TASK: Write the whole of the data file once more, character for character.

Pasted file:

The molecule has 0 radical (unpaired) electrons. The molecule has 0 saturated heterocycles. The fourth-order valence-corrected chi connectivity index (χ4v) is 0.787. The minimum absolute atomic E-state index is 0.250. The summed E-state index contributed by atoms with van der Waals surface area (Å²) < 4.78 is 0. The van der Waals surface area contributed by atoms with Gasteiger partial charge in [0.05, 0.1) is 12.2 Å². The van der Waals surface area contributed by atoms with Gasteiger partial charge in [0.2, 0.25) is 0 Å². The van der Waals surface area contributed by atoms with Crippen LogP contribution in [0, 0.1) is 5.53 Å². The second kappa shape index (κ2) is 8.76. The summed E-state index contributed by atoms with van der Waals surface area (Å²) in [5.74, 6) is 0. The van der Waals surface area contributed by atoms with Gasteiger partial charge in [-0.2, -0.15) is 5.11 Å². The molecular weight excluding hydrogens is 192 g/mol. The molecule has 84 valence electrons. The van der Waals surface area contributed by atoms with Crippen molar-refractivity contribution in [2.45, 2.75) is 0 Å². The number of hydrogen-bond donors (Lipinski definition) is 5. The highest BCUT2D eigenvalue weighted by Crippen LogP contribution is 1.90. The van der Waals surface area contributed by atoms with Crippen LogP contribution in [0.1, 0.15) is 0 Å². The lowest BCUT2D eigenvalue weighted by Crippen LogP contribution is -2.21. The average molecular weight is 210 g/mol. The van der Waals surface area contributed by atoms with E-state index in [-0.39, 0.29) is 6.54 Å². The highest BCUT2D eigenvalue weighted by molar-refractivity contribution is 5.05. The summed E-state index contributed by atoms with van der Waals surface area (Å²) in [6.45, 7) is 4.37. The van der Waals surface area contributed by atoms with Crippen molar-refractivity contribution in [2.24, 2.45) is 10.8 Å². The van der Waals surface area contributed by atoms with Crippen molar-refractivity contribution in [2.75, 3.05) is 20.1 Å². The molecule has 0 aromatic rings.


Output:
The molecule has 0 radical (unpaired) electrons. The molecule has 0 saturated heterocycles. The fourth-order valence-corrected chi connectivity index (χ4v) is 0.787. The minimum absolute atomic E-state index is 0.250. The summed E-state index contributed by atoms with van der Waals surface area (Å²) < 4.78 is 0. The van der Waals surface area contributed by atoms with Gasteiger partial charge in [0.05, 0.1) is 12.2 Å². The van der Waals surface area contributed by atoms with Gasteiger partial charge in [0.2, 0.25) is 0 Å². The van der Waals surface area contributed by atoms with Crippen LogP contribution in [0, 0.1) is 5.53 Å². The second kappa shape index (κ2) is 8.76. The summed E-state index contributed by atoms with van der Waals surface area (Å²) in [5.74, 6) is 0. The van der Waals surface area contributed by atoms with Gasteiger partial charge in [-0.2, -0.15) is 5.11 Å². The molecular weight excluding hydrogens is 192 g/mol. The molecule has 84 valence electrons. The van der Waals surface area contributed by atoms with Crippen molar-refractivity contribution in [2.45, 2.75) is 0 Å². The number of hydrogen-bond donors (Lipinski definition) is 5. The highest BCUT2D eigenvalue weighted by Crippen LogP contribution is 1.90. The van der Waals surface area contributed by atoms with Crippen LogP contribution in [0.1, 0.15) is 0 Å². The lowest BCUT2D eigenvalue weighted by Crippen LogP contribution is -2.21. The average molecular weight is 210 g/mol. The van der Waals surface area contributed by atoms with E-state index in [-0.39, 0.29) is 6.54 Å². The highest BCUT2D eigenvalue weighted by molar-refractivity contribution is 5.05. The summed E-state index contributed by atoms with van der Waals surface area (Å²) in [6.45, 7) is 4.37. The van der Waals surface area contributed by atoms with Crippen molar-refractivity contribution in [2.24, 2.45) is 10.8 Å². The van der Waals surface area contributed by atoms with Crippen molar-refractivity contribution in [2.75, 3.05) is 20.1 Å². The molecule has 0 aromatic rings.